Apple’s Pages is their equivalent to Microsoft’s Word and is available on both the iPad and Mac. You may have discovered a few differences on how to achieve the same result or thought that some options are just not available. However, some of the functions in Pages can be accessed a different way depending on what device you are using.
Here are a couple of functions in Pages that are different on the iPad and Mac and how you can still access them by navigating to them a slightly different way.
HOW TO LOCK AND UNLOCK OBJECTS
Sometimes you need to lock or unlock an object such as a photo so that it does not move and stays in a certain area in your document – for example the object moves with text or the text wraps around the object.
Select one or more objects, then tap the brush icon
Click Arrange, then click Lock. If you don’t see Lock then the object is probably set to Move with Text. To turn that off – Click Wrap and turn off the Move with Text option.
I thought I’d try to make some lace in Photoshop and then define it as a brush preset so that I can stroke a path around some material to make a lace edge. I’m using Photoshop CS5.
Open a new Document – File → New Document and set the workspace to 270 x 270 px.
Next, select the Custom Shape Tool
In the options bar, click the Polygon options menu and check smooth corners, star and smooth indents boxes. Change the indent sides by to 10% and the number of sides to 12.
Set the foreground color to black and then drag your mouse so that the polygon shape fits within the document.
Pick the Ellipse tool and ensure that paths is selected on the options bar. Draw an elliptical path inside the polygon shape.
Select the brush tool and pick a hard round brush. Set it’s size to 20 px and its spacing to 180%.
Create a new layer above the polygon layer. Set the foreground color to white. Select the ellipse tool and click on the Paths tab. Drop down the pop out menu and select stroke path. Choose Brush from the menu and the simulate pressure box remains unchecked. Click OK and you should now see the following image.
Check that the ellipse tool is still selected and draw a smaller path in the middle of the polygon. Select the brush tool again and change the size to 7 px. Spacing should be set to 150%. In the preview you should see a smaller chain of dots.
I decided to try my hand at making some realistic looking rivets in Photoshop and share the steps here so you can go ahead and make some too.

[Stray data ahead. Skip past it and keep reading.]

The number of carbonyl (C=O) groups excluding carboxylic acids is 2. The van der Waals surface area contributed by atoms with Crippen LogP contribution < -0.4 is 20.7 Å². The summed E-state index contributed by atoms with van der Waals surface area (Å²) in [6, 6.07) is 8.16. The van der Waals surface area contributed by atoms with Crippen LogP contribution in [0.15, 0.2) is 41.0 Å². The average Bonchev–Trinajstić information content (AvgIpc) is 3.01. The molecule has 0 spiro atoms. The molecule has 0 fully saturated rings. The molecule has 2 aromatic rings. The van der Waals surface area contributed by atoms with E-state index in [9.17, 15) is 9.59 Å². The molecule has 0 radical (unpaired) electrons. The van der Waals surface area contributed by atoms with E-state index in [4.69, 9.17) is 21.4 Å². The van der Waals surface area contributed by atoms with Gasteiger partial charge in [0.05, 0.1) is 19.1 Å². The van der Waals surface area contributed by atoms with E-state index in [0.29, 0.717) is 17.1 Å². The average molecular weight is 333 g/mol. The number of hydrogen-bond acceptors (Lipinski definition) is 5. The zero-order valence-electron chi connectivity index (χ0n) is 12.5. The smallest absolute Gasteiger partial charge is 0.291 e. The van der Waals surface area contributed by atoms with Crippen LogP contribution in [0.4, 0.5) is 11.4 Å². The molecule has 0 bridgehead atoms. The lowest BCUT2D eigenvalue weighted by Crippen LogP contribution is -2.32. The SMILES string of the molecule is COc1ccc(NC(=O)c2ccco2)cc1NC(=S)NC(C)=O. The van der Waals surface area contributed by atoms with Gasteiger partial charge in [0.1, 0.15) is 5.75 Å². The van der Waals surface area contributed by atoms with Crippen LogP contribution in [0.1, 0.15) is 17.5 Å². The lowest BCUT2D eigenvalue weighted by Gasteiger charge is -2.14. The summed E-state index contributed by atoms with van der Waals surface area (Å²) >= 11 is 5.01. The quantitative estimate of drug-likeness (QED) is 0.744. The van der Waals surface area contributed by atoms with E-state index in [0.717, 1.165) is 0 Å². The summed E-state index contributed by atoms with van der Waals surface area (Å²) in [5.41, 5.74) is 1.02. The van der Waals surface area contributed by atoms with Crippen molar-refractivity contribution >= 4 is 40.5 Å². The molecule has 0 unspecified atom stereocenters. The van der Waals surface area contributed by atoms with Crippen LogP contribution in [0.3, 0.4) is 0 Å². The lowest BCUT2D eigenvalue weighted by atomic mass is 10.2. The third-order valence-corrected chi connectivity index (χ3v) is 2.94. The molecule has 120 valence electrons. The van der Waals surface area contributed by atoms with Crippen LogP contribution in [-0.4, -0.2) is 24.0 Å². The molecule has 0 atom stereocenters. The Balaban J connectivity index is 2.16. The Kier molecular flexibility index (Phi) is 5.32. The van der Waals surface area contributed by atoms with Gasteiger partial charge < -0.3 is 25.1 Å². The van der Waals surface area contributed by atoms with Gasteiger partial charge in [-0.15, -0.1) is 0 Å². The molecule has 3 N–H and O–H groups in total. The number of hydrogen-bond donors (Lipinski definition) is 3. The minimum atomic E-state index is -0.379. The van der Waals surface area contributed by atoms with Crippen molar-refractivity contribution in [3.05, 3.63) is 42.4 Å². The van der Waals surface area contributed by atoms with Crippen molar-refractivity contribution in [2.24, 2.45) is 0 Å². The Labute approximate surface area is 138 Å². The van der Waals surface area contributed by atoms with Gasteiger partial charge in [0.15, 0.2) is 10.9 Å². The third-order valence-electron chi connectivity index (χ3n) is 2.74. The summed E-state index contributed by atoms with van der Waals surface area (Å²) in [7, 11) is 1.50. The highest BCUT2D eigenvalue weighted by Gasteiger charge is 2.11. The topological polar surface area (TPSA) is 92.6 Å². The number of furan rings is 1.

I’m using Adobe Photoshop CS5. So if you’re ready, open up Photoshop and get ready to learn how to make realistic rivets that can be used on many things.
Start by opening up a new file.
File → New. As this is a test document set the size to the following dimensions:-
Double click the background layer to unlock it.
Fill the space with either a pattern or a style of your choosing.
Add a new layer. Check the color you have set as the foreground and change it to a grey color. I used #a3a0a8.
With the new layer active, select the Ellipse Tool and drag the mouse to make four circles near the edge of your pattern. They will autofill with your selected foreground color. You may want to make a new layer per circle so that you can move them about in your scene, especially if you want to line them up one under each other. To make a perfect circle don’t forget to hold down the shift key as you drag the mouse.
They don’t look much like rivets just yet so we’re going to add some effects to these flat looking circles to make them stand out and add some shine.
There is an easy way to transfer image maps to Photoshop so that you can add your own textures or patterns to an item of clothing by using the 3D Bridge Camera available within DAZ Studio.
Open DAZ Studio and click on the Wardrobe tab. Select the item of clothing and add to the scene. Click on File → Initialize 3D Photoshop Bridge. This should add the Bridge to your scene panel.
Open Photoshop, and if you haven’t already done so, create a new workspace. Then select File → Automate → Daz Studio 3D Bridge.
This will then open the following dialog box
Double check that you have an item of clothing open in a scene in DAZ Studio and then click Import Image Maps in Photoshop. A dialog box will pop up showing the available image maps that you are able to import from DAZ Studio.
If you are happy to import all the image maps shown then leave the Select All box ticked. This will then import your image maps into your new Photoshop document. If you untick the box you can select which files you wish to import manually. After you click the Import button you should see something similar to this in Photoshop:-
Depending on how many image maps you selected will depend on how many files are imported into Photoshop. It is important to do this step with only the item of clothing in DAZ Studio or the 3D Bridge will import everything in the scene and it will be harder to select what you need from the import menu.
I’ve been experimenting with making textures for 3D models this week using a few programs to make the magic happen. First of all I used Graphic Stock to source some suitable material.
I can totally recommend subscribing to GraphicStock. For a yearly subscription you can download as many images, textures and patterns that you need knowing that you are not infringing copyright. If you’d like to try it out and would like a discount click here to receive 83% off a yearly subscription.
Next up is DAZ 3D. I downloaded a number of outfits and then extracted the UV Map which is the base onto which the texture will be applied.
The UV map is then imported into Photoshop where I applied some textures. This is then exported back into DAZ 3D where it is applied to the clothing ready to set up the scene with the model.
Here are a few tips and tricks on how to make a texture using Photoshop.